Peter Lamarque. New Dictionary of the History of Ideas. Editor: Maryanne Cline Horowitz. Volume 1. Detroit: Charles Scribner’s Sons, 2005.
Aesthetics is a branch of philosophy concerned with aesthetic experience and the fundamental principles of art and criticism. It is distinct from the history of art and the practice of art criticism, although its own history follows a path parallel to both. It is not an empirical study of the psychology or sociology of art, nor is it the same as aestheticism, which names a particular attitude to aesthetic matters, exemplified by the fin-de-siècle “art for art’s sake” movement. There is no need to be an “aesthete” to engage in aesthetics. In what follows, a brief history of the subject will be outlined from its eighteenth-century foundations, back through earlier anticipations from the classical period, and on to the modern legacy. Then an analytical survey of contemporary trends and current issues will be offered.
Aesthetics in the European tradition, conceived as philosophical inquiry into the experience of beauty, acquired its name and essential nature in the eighteenth century, even though cognate concerns had been debated in Europe for two millennia before that. The term aesthetics, from the Greek aesthēsis (perception), was coined, in roughly its modern sense, in 1735 by Alexander Baumgarten (1714-1762), a German philosopher who sought to develop a “science of sensitive cognition.” Baumgarten’s unfinished book Aesthetica was the first to bear this new term in its title. In fact the term took some time to catch on and was not established in Great Britain, for example, until the 1830s. Immanuel Kant (1724-1804), perhaps the most influential of all aestheticians, was slow to adopt the new usage, remarking in the second edition of his Critique of Pure Reason (1787) that “The Germans are the only people who currently make use of the word ‘aesthetic’ in order to signify what others call the critique of taste.” In that same passage Kant lambastes what he describes as “the abortive attempt made by Baumgarten … to bring the critical treatment of the beautiful under rational principles.” But whatever its name—aesthetics or critique of taste—a distinctive inquiry gathered pace through the eighteenth century and came to define what is now universally acknowledged as the field of aesthetics. What are the characteristics of this new inquiry?
Judgments of Taste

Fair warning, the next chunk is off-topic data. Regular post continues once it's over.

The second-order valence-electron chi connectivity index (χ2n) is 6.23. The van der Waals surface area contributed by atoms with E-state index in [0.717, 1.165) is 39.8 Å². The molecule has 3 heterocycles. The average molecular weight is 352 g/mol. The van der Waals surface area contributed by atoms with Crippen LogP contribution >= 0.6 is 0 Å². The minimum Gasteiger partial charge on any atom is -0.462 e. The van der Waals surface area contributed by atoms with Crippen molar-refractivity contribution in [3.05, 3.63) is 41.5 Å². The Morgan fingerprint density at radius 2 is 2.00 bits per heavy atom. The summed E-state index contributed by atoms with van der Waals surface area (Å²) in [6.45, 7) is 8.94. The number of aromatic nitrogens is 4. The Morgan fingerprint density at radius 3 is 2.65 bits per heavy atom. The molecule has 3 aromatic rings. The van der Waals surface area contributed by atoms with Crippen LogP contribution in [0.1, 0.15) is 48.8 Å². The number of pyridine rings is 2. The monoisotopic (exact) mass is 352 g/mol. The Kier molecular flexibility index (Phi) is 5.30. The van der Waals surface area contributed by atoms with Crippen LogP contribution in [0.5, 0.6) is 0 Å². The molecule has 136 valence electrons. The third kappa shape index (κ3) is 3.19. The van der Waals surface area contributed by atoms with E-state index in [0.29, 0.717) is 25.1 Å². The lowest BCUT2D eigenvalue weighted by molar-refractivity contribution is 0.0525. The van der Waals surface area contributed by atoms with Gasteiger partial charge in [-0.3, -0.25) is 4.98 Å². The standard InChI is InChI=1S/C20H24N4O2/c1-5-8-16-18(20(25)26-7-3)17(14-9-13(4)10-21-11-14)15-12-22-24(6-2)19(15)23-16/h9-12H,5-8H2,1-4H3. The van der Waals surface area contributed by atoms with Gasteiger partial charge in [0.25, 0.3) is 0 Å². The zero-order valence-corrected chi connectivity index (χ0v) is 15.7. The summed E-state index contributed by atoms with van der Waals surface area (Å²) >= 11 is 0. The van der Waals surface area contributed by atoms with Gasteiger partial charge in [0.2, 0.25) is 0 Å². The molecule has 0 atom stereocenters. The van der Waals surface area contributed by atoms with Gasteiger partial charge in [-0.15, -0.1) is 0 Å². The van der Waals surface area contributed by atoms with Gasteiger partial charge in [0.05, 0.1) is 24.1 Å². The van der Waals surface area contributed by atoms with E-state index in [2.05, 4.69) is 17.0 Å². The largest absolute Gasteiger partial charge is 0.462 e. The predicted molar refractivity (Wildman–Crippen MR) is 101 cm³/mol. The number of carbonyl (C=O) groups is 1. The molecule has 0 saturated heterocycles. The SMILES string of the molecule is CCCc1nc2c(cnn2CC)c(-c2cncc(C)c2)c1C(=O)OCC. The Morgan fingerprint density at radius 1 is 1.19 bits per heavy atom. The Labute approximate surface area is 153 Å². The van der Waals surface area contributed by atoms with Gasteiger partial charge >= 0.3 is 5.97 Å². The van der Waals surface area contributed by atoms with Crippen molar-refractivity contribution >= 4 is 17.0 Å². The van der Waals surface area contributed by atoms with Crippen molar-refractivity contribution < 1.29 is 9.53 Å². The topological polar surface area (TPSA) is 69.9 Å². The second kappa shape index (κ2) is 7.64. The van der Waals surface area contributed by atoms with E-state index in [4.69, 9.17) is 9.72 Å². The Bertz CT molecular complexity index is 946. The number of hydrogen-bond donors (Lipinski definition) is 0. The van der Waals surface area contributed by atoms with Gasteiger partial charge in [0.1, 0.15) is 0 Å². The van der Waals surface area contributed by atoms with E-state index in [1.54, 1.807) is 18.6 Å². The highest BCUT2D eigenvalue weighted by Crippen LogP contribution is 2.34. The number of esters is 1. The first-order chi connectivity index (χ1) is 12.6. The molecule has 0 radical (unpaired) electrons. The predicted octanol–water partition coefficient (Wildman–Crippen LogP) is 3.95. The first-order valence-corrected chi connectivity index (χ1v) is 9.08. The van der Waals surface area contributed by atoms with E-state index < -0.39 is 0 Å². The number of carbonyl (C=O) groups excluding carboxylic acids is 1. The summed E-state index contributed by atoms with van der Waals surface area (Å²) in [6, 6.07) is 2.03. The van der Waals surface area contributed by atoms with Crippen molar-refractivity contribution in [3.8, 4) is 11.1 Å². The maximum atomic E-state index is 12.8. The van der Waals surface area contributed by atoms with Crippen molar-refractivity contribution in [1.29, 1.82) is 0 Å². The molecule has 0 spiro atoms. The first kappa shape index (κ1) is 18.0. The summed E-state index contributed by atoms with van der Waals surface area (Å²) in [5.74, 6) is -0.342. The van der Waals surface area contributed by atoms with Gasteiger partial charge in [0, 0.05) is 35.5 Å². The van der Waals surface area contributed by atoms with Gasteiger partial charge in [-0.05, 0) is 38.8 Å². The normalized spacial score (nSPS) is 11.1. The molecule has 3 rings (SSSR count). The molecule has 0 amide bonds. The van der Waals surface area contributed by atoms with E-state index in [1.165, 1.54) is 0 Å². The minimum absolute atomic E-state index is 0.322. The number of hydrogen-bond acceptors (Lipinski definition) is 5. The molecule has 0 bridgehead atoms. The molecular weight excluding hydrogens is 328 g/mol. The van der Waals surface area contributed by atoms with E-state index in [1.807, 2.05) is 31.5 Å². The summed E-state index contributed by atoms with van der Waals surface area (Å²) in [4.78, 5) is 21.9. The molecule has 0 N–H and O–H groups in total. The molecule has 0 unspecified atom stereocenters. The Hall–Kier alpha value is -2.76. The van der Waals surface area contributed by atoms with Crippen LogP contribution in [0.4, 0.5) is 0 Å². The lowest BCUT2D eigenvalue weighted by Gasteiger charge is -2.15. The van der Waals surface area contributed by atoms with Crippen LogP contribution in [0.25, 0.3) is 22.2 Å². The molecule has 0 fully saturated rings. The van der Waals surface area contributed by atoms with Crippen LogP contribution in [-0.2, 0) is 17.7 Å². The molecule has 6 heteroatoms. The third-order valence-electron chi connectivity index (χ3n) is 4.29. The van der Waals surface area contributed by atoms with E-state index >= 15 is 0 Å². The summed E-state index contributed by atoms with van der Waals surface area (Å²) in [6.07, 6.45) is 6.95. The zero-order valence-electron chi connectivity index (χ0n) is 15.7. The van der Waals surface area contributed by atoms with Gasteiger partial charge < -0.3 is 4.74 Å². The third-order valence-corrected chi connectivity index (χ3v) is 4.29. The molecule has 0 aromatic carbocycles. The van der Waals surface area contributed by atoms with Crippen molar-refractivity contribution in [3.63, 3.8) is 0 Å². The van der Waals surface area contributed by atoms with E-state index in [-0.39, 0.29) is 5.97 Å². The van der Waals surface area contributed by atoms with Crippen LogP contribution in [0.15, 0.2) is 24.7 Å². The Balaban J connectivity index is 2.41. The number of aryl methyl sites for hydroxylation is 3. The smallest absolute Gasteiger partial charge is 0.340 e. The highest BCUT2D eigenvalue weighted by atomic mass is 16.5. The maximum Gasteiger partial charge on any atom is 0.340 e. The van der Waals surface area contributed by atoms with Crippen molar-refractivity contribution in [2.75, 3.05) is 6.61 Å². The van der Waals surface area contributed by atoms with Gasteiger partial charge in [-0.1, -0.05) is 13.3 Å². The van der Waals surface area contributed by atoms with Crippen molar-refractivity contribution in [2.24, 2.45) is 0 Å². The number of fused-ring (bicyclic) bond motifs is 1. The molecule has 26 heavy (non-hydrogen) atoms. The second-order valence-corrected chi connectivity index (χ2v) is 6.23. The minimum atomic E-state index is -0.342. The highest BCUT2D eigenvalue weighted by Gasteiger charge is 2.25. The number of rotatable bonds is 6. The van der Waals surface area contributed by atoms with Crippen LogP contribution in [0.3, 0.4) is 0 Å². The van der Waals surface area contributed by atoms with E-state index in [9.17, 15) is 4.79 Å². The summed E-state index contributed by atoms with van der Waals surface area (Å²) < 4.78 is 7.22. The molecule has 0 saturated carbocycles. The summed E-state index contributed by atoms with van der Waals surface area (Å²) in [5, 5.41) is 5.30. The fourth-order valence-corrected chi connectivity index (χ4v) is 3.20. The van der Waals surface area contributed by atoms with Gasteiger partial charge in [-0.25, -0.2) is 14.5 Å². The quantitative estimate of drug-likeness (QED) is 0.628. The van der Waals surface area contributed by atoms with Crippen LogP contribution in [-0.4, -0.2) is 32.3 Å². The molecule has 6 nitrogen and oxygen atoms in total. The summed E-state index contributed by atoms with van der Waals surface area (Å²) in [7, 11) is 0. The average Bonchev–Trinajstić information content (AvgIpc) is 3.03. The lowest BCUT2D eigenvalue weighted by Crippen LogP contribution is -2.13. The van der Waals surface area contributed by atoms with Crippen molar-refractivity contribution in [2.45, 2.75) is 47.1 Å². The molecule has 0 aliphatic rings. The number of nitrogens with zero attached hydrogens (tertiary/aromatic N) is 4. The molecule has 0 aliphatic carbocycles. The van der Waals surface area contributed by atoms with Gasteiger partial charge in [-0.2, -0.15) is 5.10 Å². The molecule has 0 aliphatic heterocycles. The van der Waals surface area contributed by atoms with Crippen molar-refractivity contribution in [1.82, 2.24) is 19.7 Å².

Several developments in the eighteenth century form the foundations of modern European aesthetics. One is a growing interest in judgments of taste, notably how attributions of beauty are grounded. Is beauty an objective quality of nature itself or is it merely a projection of the mind? An important impetus for this debate was the writing of Anthony Ashley Cooper (1671-1713), third earl of Shaftesbury, whose Neoplatonist work Characteristics of Men, Manners, Opinions, Times (1711) presents the view that beauty, like goodness, resides in the harmony of the natural world, as created by God, and that humans can immediately discern such beauty (or goodness) by an “inward eye” or “moral sense.” Furthermore, the enjoyment of beauty has a disinterested quality distinct from the desire of possession. The Scottish philosopher Francis Hutcheson (1694-1746), in An Inquiry into the Original of Our Ideas of Beauty and Virtue (1725), adopted the notion of “moral sense,” including the concomitant sense of beauty, and sought in detail to show how beauty, grounded in “uniformity amidst variety,” could be the object of inter-subjectively valid judgments. David Hume’s (1711-1776) influential essay “Of the Standard of Taste,” first published in his Four Dissertations (1757), gives explicit focus to “taste” as a capacity for judging beauty, and while emphasizing that beauty “is no quality in things themselves,” nevertheless finds a “standard of taste” in the joint verdict of qualified judges. Hume’s focus is on taste in cultural matters, especially poetry, rather than natural beauty, but judgments about art and nature were seldom at this stage differentiated. In Kant’s definitive contribution to aesthetics, the first part of his Critique of Judgment (1790), we find many of the threads of the previous debates subtly interwoven. Kant proposes, in contrast to Shaftesbury and Hutcheson, a clear divide between moral and aesthetic judgments, highlighting the role of disinterestedness in the latter; he steers a path between the avowed subjectivity of beauty and the justifiable aspiration of universality in judgments about beauty; and he distinguishes natural beauty from the beauty of art. For Kant a “pure judgment of taste” rests on a universally communicable, disinterested pleasure in the appearance of an object apart from any conceptualization of that object.